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Short, sharp sessions to keep Ireland Under 20s fresh to face the world's best

Plenty of time for analysis instead of expending energy between games.

THE RIGOURS OF rugby’s Junior World Championship don’t come close to being disguised.

Despite the age grade players increasingly filling the physical criteria of fully-grown men, they play their fixtures in a remarkably short window.

Lorcan Dow dejected Source: Dan Sheridan/INPHO

From tomorrow’s tournament kick-off against Argentina in Parma, to the final matchday on 20 June, successful teams will be asked to play five games in just 18 days. Three in that space of time would be a tough ask.

First things first, Ireland must compete  and complete three pool fixtures in eight days, with Scotland and New Zealand completing the group.

The majority of Nigel Carolan’s squad come in to this tournament after a rest period on the back of involvement in the Ulster Bank League season. They are feeling fresh and ready and it’s just as well, because a tournament format like this means there can be no room for cramming. The hard work is done, rest and recovery will be the key focus of the medical team.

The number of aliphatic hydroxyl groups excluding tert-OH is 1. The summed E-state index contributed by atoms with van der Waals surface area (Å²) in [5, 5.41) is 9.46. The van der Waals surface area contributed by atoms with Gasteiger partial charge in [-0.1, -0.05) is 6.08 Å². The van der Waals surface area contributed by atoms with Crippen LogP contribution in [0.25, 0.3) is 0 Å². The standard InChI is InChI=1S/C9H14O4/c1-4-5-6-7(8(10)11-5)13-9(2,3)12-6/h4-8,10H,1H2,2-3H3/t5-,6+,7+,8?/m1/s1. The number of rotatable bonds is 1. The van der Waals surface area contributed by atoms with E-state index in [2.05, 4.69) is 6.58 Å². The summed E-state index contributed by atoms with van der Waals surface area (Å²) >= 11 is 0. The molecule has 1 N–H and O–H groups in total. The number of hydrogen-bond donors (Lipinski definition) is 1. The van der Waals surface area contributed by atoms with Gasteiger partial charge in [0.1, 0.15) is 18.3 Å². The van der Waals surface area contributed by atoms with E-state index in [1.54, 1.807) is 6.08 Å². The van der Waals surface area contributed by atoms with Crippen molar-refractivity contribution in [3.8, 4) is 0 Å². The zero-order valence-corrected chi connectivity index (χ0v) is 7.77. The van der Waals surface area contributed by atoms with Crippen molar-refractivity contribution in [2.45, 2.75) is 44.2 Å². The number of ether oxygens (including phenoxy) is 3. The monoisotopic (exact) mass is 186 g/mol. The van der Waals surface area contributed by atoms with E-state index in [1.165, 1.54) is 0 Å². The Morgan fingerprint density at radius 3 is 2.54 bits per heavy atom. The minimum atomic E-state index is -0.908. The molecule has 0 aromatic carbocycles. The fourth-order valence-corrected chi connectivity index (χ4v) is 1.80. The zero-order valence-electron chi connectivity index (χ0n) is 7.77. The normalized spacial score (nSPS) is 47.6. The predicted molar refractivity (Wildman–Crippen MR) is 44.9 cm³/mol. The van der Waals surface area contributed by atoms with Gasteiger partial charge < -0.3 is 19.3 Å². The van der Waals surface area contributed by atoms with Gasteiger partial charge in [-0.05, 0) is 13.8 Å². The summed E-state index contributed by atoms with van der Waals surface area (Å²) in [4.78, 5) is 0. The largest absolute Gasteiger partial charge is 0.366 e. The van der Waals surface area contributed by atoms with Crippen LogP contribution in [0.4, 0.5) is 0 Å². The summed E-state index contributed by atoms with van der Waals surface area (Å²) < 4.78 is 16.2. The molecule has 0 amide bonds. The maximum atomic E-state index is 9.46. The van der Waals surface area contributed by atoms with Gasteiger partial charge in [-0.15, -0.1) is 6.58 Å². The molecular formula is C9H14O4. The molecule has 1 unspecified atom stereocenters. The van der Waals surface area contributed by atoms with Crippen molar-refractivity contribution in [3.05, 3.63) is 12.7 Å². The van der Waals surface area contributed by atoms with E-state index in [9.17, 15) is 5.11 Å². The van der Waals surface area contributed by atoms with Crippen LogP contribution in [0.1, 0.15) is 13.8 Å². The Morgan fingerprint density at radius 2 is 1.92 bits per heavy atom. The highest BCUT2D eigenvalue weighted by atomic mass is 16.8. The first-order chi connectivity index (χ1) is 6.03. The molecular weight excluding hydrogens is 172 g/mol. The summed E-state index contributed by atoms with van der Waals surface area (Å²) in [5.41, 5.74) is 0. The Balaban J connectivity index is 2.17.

More than anything [the last fortnight has] been a gym phase this period,” scrum-half Nick McCarthy explained to The42 before flying out to Italy.

Nick McCarthy dejected Source: Ryan Byrne/INPHO

“We probably needed that as well, in some collisions we were getting dominated a bit. Hopefully that will stand to us when we come in, but the last two months have been good to us. So I think we’re ready to go.”

McCarthy’s fellow UCD clubman Billy Dardis is preparing for his first World Cup as a first choice player having sat behind Cian Kelleher (who played for Ireland against the Barbarians on Thursday) last summer. The lessons he took from that tournament, though, will hold true.

“Once you get in-season in competition, the volume goes down and the intensity goes up. In the World Cup the sessions are short and sharp. I learned last year that you have to keep things short and sharp because it’s about being physically ready for the game. But also, mental preparation will play a huge part, your head plays a huge part in recovery.”

Part of that mental preparation will include intense video analysis of their own game and their opposition. While there may be no substitute for experience on the field, togging players out for hours on end is counter-productive. They will maximise their short times on the pitch by making sure every man is clear about the role they need to perform.

“There won’t be a huge amount of volume,” Dardis adds, “the intensity will come in the games.”

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About the author:

Sean Farrell

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